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UK ISP Warning Letters Becoming Less of a Deterrent for Internet Piracy

Tuesday, May 28th, 2013 (1:47 pm) - Score 3,913

The government’s plan to discourage online copyright infringement in the UK by forcing broadband ISPs to issue warning Notification Letters to customers whom are suspected of engaging in internet piracy, a process that is due to get underway in H1-2014, could be less effective than hoped.

According to Ofcom’s third wave (W3) of quarterly consumer research (Nov 2012 – Jan 2013), which was carried out by Kantar Media, only 16% of all infringers indicated that they would be discouraged by ISPs sending letters that threated to “suspend my internet access” (down from 18% in the Aug – Oct 2012 W2 study). Overall 18% of UK internet users aged 12+ consumed at least one item of online content illegally over the period (up from 16% in W2).

The top three factors that infringers said would encourage them to stop included the availability of cheaper legal services (28% – down from 30% in W2), if it was clearer what is/is not legal (24% – down from 25% in W2) and if everything they wanted was available legally (22% – down from 24% in W2). Just 16% of those whom exclusively consumed “illegal” content said that nothing would encourage them to stop (up from 10% in W2).

Meanwhile 41% of all internet users aged 12+ claimed to be either “not particularly confident” or “not at all” confident about what is and is not legal online, which shows that there’s still plenty of room for education to play a role.

illegal vs legal uk internet content

The survey also showed that for music, films and TV programmes, those who consumed a mix of legal and illegal content “claimed to spend more on that particular content type over the three-month period than those who consumed either 100% legally or 100% illegally“. The most commonly cited reasons for infringing were because it is free (48% – down from 50% in W2), convenient (39% – down from 46% in W2) and quick (36% – down from 43% in W2).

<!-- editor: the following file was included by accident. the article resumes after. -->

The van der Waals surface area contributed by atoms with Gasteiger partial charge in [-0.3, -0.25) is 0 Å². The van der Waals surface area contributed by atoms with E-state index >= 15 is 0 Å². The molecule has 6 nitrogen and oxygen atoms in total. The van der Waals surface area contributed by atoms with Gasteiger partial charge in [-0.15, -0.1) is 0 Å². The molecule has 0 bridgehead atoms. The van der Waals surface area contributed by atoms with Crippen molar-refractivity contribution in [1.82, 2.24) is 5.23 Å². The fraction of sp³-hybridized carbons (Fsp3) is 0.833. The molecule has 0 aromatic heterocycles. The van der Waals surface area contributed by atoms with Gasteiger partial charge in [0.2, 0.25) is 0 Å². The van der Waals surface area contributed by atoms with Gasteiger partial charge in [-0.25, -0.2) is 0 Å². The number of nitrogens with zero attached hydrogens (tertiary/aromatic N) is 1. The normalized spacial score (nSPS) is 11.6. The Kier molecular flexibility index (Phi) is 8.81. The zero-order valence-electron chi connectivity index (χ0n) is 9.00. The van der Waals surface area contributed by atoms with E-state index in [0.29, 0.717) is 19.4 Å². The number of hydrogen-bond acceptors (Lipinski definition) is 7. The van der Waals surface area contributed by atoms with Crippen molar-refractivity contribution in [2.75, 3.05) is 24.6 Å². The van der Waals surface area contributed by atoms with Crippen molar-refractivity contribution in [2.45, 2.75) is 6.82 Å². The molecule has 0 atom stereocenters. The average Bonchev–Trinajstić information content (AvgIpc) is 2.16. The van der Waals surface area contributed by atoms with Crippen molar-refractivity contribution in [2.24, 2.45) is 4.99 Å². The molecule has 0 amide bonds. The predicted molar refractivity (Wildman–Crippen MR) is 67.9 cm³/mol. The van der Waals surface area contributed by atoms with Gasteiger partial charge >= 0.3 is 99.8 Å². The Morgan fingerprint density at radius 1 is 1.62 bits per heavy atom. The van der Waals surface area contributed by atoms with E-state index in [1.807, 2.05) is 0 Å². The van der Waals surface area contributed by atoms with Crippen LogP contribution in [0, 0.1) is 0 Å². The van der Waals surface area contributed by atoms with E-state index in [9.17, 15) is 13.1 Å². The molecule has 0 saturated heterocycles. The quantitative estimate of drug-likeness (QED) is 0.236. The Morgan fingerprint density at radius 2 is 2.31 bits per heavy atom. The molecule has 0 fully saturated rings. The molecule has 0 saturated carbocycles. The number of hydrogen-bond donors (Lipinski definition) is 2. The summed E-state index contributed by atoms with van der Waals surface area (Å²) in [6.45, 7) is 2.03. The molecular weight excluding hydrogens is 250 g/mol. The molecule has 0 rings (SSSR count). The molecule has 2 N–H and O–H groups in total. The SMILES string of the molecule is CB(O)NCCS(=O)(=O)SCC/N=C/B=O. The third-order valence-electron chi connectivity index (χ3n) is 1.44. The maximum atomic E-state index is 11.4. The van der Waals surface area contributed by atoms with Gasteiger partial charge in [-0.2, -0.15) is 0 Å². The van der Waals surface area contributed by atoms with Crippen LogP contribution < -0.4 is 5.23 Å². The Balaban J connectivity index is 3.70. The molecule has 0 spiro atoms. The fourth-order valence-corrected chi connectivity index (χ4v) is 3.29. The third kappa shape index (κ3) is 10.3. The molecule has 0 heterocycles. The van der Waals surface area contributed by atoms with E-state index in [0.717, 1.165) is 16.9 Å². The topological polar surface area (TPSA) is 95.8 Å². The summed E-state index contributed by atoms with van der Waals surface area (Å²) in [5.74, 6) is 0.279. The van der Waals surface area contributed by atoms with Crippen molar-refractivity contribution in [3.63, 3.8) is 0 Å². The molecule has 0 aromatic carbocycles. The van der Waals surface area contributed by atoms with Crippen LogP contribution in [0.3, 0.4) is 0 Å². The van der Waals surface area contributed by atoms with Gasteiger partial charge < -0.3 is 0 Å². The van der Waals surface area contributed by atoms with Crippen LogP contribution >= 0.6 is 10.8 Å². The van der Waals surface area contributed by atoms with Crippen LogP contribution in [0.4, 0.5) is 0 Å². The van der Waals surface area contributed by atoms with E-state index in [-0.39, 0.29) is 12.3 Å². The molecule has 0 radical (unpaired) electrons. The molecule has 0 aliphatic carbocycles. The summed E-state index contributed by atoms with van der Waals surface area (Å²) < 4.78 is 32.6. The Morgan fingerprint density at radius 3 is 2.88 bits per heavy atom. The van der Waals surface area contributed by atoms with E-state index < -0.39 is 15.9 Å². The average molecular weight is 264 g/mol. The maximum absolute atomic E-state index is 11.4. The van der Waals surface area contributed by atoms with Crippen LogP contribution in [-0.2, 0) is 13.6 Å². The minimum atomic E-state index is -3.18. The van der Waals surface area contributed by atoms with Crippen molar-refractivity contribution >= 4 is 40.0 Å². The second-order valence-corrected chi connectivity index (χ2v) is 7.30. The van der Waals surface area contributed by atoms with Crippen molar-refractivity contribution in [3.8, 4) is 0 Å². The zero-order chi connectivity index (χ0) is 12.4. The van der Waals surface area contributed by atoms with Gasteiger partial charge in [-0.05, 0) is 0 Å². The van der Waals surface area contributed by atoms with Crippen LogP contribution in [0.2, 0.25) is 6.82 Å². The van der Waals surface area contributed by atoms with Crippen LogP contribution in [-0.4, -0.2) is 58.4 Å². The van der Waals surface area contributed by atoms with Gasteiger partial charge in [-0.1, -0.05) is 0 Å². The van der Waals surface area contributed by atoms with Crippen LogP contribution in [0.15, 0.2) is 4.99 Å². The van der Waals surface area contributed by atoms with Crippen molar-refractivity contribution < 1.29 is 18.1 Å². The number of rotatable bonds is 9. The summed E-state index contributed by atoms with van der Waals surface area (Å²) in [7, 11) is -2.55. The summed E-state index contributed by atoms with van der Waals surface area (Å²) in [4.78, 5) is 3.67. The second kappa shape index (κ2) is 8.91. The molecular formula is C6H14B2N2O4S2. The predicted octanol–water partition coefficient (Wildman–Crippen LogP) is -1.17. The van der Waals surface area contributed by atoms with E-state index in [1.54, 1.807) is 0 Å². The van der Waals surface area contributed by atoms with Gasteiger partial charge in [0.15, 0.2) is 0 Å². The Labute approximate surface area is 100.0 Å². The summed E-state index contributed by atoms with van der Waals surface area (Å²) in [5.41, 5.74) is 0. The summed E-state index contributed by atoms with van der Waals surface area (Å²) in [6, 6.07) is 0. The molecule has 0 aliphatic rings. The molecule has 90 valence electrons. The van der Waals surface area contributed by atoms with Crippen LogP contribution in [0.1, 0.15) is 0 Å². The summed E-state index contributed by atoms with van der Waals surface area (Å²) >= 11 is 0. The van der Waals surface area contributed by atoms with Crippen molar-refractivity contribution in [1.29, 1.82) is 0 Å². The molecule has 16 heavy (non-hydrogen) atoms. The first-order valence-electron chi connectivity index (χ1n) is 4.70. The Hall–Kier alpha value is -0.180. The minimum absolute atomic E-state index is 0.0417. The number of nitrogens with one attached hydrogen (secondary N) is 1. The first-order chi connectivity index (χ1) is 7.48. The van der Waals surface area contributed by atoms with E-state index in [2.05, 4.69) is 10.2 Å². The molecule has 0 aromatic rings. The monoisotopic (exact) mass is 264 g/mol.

As usual the most popular method of accessing “illegal” content was Peer-to-Peer (P2P) file sharing, which was used by 35% of infringers. Cyberlockers, which are online file storage and sharing websites, came a distant second on 12%. Both were practically unchanged from the previous W2 study.

Ofcom are required by the Digital Economy Act 2010 (DEAct) to assess the level of online piracy, which allows them to measure whether or not their new ISP Obligations Code is having any impact on the activity. The first warning letters were originally due to be sent to broadband customers in early 2014 but the on-going debate over costs has threatened to delay that (here).

Ofcoms Online Copyright Infringement Survey – Wave 3

By Mark Jackson
Mark is a professional technology writer, IT consultant and computer engineer from Dorset (England), he also founded ISPreview in 1999 and enjoys analysing the latest telecoms and broadband developments. Find me on X (Twitter), Mastodon, Facebook and .
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